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Getting Started… With Yeast Starters

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March 27, 2012 by fhsteinbart


One skill that should be in every home brewers arsenal is understanding how and why to make a yeast starter.  Yeast starters provide a healthy, metabolically active pitch of yeast that will work to give you a clean fermentation with a cell count appropriate to your starting gravity.  Starters can be easily made using just a simple growler with a stopper or airlock, or using more advanced techniques and equipment such as an Erlenmeyer flask and a stir plate.

The first step in making a starter is practicing proper sanitation.  Starters can be very susceptible to contamination from wild yeast and bacteria so it is very important to practice good and thorough sanitation techniques.  Anything that is going to come in contact with your starter needs to be cleaned and soaked in a strong sanitizer solution.  I prefer either Star San or Sani Clean mixed to their prescribed strengths Allow all of your vessels and utensils to soak for 10 minutes.  This is definitely overkill but I would rather err on the side of caution.

Since starters are essentially small batches of beer, the process is very simple.  The target gravity of our starter wort is 1.040.  This is suitable for a fresh, well handled smack pack or vial of liquid yeast.  If the yeast is not fresh, or if you suspect that it has been handled poorly, your target gravity for your starter wort should be around 1.020  An OG of 1.020 is also recommended if you are trying to grow yeast from a bottle conditioned beer.

To achieve our starting gravity, and for simplicity sake, it is easier to measure our water and DME in metric units using a 10 to 1 ration of water to DME.  For example a two liter starter would require two liters of water and 200 grams of DME.  This will get you very near 1.040 every time.  Add 1/8 teaspoon of yeast nutrient and boil the resulting wort for 10 minutes to sanitize, then chill to pitching temperature and transfer to a clean and sanitized growler fitted with a stopper and airlock.  Aerate the wort by either vigorous shaking, an aquarium pump with HEPA filter and aeration stone, or pure oxygen with an oxygenation stone.  To reduce the risk of contamination, sanitize the outside of your vial or smack pack before opening.  Add your yeast and swirl your growler to mix evenly.  If possible, shake the growler every hour, or as often as possible to keep the yeast in suspension to help promote maximum growth.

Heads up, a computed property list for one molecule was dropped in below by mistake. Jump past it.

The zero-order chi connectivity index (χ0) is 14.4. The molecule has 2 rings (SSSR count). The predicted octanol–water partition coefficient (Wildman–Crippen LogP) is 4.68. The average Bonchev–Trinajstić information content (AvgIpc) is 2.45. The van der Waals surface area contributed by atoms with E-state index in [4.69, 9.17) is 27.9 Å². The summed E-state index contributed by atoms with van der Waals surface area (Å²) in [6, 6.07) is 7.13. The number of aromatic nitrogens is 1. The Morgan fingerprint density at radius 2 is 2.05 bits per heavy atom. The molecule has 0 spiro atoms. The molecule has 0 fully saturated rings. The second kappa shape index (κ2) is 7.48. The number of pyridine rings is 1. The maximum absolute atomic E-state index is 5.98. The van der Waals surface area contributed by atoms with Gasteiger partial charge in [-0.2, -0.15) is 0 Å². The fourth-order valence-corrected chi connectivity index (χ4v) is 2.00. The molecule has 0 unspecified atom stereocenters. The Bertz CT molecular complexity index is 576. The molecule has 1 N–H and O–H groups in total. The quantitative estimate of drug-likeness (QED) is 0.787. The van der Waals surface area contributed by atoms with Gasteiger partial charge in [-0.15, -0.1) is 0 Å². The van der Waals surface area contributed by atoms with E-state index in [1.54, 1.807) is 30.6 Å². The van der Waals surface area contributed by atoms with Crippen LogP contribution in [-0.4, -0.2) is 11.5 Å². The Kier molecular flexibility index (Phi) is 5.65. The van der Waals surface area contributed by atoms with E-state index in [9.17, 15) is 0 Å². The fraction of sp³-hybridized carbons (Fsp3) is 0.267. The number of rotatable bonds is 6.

If you are using an Erlenmeyer flask and stir plate, your job is much easier.  If your flask is made of borosilicate glass you can mix your water and DME in the flask and bring to a boil directly on your stove.  No need to transfer from your pot to your flask.  The boil can be done in the flask itself.  Once the boil is complete, cover the top of the flask with a piece of sanitized tin foil or plug with a sanitized foam plug.  To chill, place the flask in a hot water bath and slowly add ice to chill.  While some people will say that the borosilicate glass can handle the shock of going from boil directly to ice bath, one shattered flask was enough to convince me that it was not a good idea.  Once chilled to pitching temperature, add your yeast and place on your stir plate.  The action of the stir plate will draw in oxygen and expell carbon dioxide eliminating the need to aerate the wort as you would using a growler and airlock

With either method, maximum growth will be achieved within 18 to 36 hours and will provide an adequate number of yeast to ferment a beer of up to a 1.075 starting gravity.  Beers with an OG of greater than 1.075 will require additional steps to increase yeast population to handle the additional sugars.

Prost!
Duke

Recommended reading:

How to Brew by John Palmer pp. 72-77

Yeast by Christ White and Jamil Zainasheff pp. 132-148

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